Google's already got a plan in motion for taking on Apple's iBeacon technology, which helps developers offer notifications and other alerts specific to your precise location — beyond what Wi-Fi or GPS can do alone. But according to Fortune, at one point Google had an even more ambitious program in the works.
The feature, designed to work inside Google Maps, would've been called Google Here and was slated to launch with some big-name partners including Starbucks. Fortune says that Here would serve up a notification "within five seconds" of a user entering any partner location; you can imagine many of those would be retail stores.
If the user clicked on the notification, a full screen HTLM5 "app" experience would launch. Google Here would know when to send the notification via Google Maps and beacons placed in the stores of participating partners.
Those "apps" would serve up things like store loyalty cards or live public transit schedules, according to the report. This strategy would've gone beyond Apple's iBeacon by making it possible to send out notifications even if an Android user didn't have a particular retailer's app installed on their phone. Instead, everything would happen inside Google Maps, which ranks as one of the company's most popular consumer products.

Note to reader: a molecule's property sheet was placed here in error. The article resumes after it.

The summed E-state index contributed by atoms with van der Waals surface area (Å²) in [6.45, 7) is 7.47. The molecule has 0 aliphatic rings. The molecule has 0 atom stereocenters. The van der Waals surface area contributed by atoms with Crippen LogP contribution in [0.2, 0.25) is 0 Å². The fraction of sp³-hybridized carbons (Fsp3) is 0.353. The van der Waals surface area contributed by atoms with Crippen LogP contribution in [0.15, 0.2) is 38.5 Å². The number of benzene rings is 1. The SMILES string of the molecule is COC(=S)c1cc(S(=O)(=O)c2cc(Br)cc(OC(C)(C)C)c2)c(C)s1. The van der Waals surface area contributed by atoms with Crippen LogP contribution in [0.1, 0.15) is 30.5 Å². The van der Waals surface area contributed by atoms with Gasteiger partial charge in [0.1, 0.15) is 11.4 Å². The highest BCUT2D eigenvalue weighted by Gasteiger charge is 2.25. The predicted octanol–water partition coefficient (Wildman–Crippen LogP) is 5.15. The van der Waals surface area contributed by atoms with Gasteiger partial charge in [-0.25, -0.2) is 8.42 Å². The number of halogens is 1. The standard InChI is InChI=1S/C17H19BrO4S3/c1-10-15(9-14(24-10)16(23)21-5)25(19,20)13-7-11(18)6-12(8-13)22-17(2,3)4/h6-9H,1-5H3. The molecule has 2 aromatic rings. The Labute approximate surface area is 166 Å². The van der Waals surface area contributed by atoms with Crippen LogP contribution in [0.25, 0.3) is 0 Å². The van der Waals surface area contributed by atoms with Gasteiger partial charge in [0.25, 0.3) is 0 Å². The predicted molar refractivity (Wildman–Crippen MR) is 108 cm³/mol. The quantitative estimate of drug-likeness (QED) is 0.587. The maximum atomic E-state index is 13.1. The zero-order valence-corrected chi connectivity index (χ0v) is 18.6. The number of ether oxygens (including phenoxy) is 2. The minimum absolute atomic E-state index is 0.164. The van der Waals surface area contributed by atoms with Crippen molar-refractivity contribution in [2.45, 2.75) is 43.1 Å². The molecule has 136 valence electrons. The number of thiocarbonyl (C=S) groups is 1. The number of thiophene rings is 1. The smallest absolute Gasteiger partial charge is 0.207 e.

But that significant level of access to Android consumers might've been one of the things that ultimately killed Google Here. Larry Page apparently made the call to shut down the project, backing his decision with concerns over invasiveness; being pinged by unwanted alerts could quickly prove annoying to users. Google was also uncertain about demand and whether retailers would be receptive to such a program or bother deploying the necessary beacons — even if Google provided them. So for now, Eddystone remains Google's path for helping developers build experiences around your exact location. You don't have to worry about Google Maps pestering you whenever you've entered a Starbucks.